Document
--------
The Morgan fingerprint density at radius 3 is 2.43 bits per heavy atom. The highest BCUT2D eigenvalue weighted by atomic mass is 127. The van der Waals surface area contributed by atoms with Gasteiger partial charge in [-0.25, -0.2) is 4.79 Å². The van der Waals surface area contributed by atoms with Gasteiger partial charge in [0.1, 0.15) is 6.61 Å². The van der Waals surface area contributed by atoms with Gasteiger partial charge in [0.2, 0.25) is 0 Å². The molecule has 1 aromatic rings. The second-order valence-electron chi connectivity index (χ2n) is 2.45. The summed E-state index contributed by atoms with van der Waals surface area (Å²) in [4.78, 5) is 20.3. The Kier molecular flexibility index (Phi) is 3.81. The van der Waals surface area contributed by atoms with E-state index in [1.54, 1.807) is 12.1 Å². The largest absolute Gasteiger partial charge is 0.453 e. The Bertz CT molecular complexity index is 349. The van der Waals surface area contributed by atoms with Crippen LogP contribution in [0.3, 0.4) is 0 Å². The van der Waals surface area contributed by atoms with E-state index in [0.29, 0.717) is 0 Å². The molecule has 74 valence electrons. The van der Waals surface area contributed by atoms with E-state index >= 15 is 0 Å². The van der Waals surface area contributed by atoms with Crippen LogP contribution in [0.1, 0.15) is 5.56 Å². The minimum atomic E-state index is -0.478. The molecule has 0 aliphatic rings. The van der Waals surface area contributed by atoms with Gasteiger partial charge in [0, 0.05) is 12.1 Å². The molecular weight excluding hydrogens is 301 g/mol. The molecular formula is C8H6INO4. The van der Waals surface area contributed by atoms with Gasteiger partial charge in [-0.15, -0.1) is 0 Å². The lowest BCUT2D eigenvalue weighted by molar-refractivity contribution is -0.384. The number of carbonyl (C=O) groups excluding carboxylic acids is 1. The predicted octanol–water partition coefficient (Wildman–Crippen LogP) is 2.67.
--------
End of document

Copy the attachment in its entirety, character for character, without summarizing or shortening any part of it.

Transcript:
The Morgan fingerprint density at radius 3 is 2.43 bits per heavy atom. The highest BCUT2D eigenvalue weighted by atomic mass is 127. The van der Waals surface area contributed by atoms with Gasteiger partial charge in [-0.25, -0.2) is 4.79 Å². The van der Waals surface area contributed by atoms with Gasteiger partial charge in [0.1, 0.15) is 6.61 Å². The van der Waals surface area contributed by atoms with Gasteiger partial charge in [0.2, 0.25) is 0 Å². The molecule has 1 aromatic rings. The second-order valence-electron chi connectivity index (χ2n) is 2.45. The summed E-state index contributed by atoms with van der Waals surface area (Å²) in [4.78, 5) is 20.3. The Kier molecular flexibility index (Phi) is 3.81. The van der Waals surface area contributed by atoms with E-state index in [1.54, 1.807) is 12.1 Å². The largest absolute Gasteiger partial charge is 0.453 e. The Bertz CT molecular complexity index is 349. The van der Waals surface area contributed by atoms with Crippen LogP contribution in [0.3, 0.4) is 0 Å². The van der Waals surface area contributed by atoms with E-state index in [0.29, 0.717) is 0 Å². The molecule has 74 valence electrons. The van der Waals surface area contributed by atoms with E-state index >= 15 is 0 Å². The van der Waals surface area contributed by atoms with Crippen LogP contribution in [0.1, 0.15) is 5.56 Å². The minimum atomic E-state index is -0.478. The molecule has 0 aliphatic rings. The van der Waals surface area contributed by atoms with Gasteiger partial charge in [0, 0.05) is 12.1 Å². The molecular weight excluding hydrogens is 301 g/mol. The molecular formula is C8H6INO4. The van der Waals surface area contributed by atoms with Gasteiger partial charge in [-0.15, -0.1) is 0 Å². The lowest BCUT2D eigenvalue weighted by molar-refractivity contribution is -0.384. The number of carbonyl (C=O) groups excluding carboxylic acids is 1. The predicted octanol–water partition coefficient (Wildman–Crippen LogP) is 2.67.